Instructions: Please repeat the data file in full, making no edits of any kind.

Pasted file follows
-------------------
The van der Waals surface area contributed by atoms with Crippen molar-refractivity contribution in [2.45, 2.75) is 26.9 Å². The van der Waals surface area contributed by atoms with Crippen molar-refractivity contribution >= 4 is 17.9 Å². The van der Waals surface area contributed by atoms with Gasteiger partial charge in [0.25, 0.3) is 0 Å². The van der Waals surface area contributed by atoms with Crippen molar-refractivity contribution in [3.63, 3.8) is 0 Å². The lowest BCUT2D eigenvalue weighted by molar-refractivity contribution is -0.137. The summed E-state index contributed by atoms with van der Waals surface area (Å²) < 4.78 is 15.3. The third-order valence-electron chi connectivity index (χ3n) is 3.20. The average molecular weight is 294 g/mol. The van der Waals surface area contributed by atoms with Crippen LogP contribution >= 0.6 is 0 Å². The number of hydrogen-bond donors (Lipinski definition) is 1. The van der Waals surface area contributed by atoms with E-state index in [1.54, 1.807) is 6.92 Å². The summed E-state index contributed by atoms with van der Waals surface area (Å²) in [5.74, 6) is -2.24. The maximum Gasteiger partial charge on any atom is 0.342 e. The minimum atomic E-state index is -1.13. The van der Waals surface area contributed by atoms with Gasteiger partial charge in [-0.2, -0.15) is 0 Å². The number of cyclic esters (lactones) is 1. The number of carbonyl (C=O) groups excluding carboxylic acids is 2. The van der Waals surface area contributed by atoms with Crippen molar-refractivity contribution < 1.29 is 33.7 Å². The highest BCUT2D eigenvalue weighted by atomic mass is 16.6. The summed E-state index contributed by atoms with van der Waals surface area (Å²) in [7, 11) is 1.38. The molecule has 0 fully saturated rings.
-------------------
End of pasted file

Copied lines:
The van der Waals surface area contributed by atoms with Crippen molar-refractivity contribution in [2.45, 2.75) is 26.9 Å². The van der Waals surface area contributed by atoms with Crippen molar-refractivity contribution >= 4 is 17.9 Å². The van der Waals surface area contributed by atoms with Gasteiger partial charge in [0.25, 0.3) is 0 Å². The van der Waals surface area contributed by atoms with Crippen molar-refractivity contribution in [3.63, 3.8) is 0 Å². The lowest BCUT2D eigenvalue weighted by molar-refractivity contribution is -0.137. The summed E-state index contributed by atoms with van der Waals surface area (Å²) < 4.78 is 15.3. The third-order valence-electron chi connectivity index (χ3n) is 3.20. The average molecular weight is 294 g/mol. The van der Waals surface area contributed by atoms with Crippen LogP contribution >= 0.6 is 0 Å². The number of hydrogen-bond donors (Lipinski definition) is 1. The van der Waals surface area contributed by atoms with E-state index in [1.54, 1.807) is 6.92 Å². The summed E-state index contributed by atoms with van der Waals surface area (Å²) in [5.74, 6) is -2.24. The maximum Gasteiger partial charge on any atom is 0.342 e. The minimum atomic E-state index is -1.13. The van der Waals surface area contributed by atoms with Gasteiger partial charge in [-0.2, -0.15) is 0 Å². The number of cyclic esters (lactones) is 1. The number of carbonyl (C=O) groups excluding carboxylic acids is 2. The van der Waals surface area contributed by atoms with Crippen molar-refractivity contribution < 1.29 is 33.7 Å². The highest BCUT2D eigenvalue weighted by atomic mass is 16.6. The summed E-state index contributed by atoms with van der Waals surface area (Å²) in [7, 11) is 1.38. The molecule has 0 fully saturated rings.